French media giant Vivendi has put CEO Arnaud de Puyfontaine at the top of a list of candidates for Telecom Italia's board, suggesting that it wants de Puyfontaine to replace Giuseppe Recchi as the Italian operator's chairman.
The placement of names on the list is significant because the first one to appear is usually the nominee for the role of chairman in the case of Italian companies.
The move comes as Vivendi, which owns a 24% stake in Telecom Italia, tries to tighten its hold over the operator. Under its latest plan, the Telecom Italia (TIM) board would have just 15 members, rather than the current 16, and Vivendi would nominate ten of those members.
Vivendi needs Telecom Italia shareholders to back its proposals at a meeting scheduled for May 4.
Current Telecom Italia chairman Recchi appears on Vivendi's list of board candidates but in fourth place, behind de Puyfontaine, Vivendi CFO Hervé Philippe and Frédéric Crepin, Vivendi's general counsel.
Former Telecom Italia CEO Franco Bernabè is also nominated as a new independent board member. Mainstream press reports suggest that he could be a valuable ally for Vivendi as someone familiar with both Telecom Italia and the characteristics of the Italian phone market.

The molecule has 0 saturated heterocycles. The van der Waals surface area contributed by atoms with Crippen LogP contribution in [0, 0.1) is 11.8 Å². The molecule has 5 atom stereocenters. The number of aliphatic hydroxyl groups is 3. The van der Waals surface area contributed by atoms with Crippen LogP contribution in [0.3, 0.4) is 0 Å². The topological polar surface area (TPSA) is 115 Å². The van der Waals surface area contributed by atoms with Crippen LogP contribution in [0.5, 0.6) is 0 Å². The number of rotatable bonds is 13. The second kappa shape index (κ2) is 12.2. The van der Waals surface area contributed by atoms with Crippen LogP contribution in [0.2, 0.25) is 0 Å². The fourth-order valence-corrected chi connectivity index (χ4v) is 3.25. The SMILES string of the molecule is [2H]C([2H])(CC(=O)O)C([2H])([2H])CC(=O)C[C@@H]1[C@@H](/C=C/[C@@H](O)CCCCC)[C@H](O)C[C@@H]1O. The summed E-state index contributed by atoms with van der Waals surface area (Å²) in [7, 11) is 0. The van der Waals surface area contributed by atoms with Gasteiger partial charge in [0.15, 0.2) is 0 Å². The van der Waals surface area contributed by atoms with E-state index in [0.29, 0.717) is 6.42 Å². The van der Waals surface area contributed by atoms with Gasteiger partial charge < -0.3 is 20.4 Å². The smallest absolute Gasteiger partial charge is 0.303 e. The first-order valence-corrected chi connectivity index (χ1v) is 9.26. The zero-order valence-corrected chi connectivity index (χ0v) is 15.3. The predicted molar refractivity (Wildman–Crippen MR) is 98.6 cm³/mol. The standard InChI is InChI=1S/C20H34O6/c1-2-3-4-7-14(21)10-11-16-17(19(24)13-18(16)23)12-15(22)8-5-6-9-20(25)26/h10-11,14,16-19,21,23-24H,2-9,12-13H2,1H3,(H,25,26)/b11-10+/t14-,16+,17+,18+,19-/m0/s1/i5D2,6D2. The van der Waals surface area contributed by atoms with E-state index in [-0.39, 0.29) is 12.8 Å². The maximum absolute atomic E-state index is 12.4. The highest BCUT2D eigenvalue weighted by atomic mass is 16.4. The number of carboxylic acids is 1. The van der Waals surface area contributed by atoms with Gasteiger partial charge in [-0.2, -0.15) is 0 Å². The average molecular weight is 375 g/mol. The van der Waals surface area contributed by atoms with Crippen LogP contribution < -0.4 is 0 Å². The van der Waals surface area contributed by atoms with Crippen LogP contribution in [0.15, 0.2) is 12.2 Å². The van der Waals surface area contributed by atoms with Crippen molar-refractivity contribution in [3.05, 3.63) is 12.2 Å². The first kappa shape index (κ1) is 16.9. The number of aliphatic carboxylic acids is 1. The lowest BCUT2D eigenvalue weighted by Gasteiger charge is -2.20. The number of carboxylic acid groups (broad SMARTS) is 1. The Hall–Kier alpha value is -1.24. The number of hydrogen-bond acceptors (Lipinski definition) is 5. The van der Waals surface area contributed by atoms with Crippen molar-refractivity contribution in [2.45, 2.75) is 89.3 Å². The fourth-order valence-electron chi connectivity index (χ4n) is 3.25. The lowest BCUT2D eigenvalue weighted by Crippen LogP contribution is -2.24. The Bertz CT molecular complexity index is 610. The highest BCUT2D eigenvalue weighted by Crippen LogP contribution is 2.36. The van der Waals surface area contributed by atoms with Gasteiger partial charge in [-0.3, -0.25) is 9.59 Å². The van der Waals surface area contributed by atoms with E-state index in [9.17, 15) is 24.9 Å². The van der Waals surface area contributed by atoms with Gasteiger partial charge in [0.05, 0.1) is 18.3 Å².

Flavio Cattaneo, the Italian operator's current CEO, was re-nominated as had been expected, having recently said he will remain with the company regardless of who becomes chairman.
Aiming to become a powerhouse in southern Europe's telecom and media markets, Vivendi faces difficulties in Italy, where regulatory authorities are scrutinizing its activities.
Besides controlling nearly a quarter of Telecom Italia, the French conglomerate also has a 28.8% stake in Mediaset S.p.A. , an Italian broadcaster founded by Silvio Berlusconi, the country's former prime minister.
Its ownership of big stakes in both companies has prompted regulatory concern about Vivendi's growing market power.
In the meantime, the shareholder battles risk becoming a distraction for Telecom Italia's senior management figures, who now face an assault on their domestic mobile business by another French company called Iliad (Euronext: ILD). (See Iliad's Italian Odyssey May Be a Hard Slog.)
Having built up a broadband and mobile business in France, Iliad secured mobile assets from merging Italian operators Wind Telecomunicazioni SpA and 3 Italia in a deal last year. Its aggressive pricing tactics at home have sparked concern in Italy about the possibility of a new price war following its market entry later this year or in early 2018.
Despite recent concern, Telecom Italia's share price is trading about 23% higher in Milan than in early July last year, when news first broke about Iliad's Italian plans.
Recent financial results have shown some signs of progress and the share price resilience appears to reflect investor confidence in Cattaneo. (See Telecom Italia Renaissance Gathers Pace.)
The operator's latest CEO, who took over from Bernabe in March last year, is working to reduce operating costs while equipping Telecom Italia with the high-speed and fully digitalized infrastructure it needs to meet new service demands.
— Iain Morris, , News Editor, Light Reading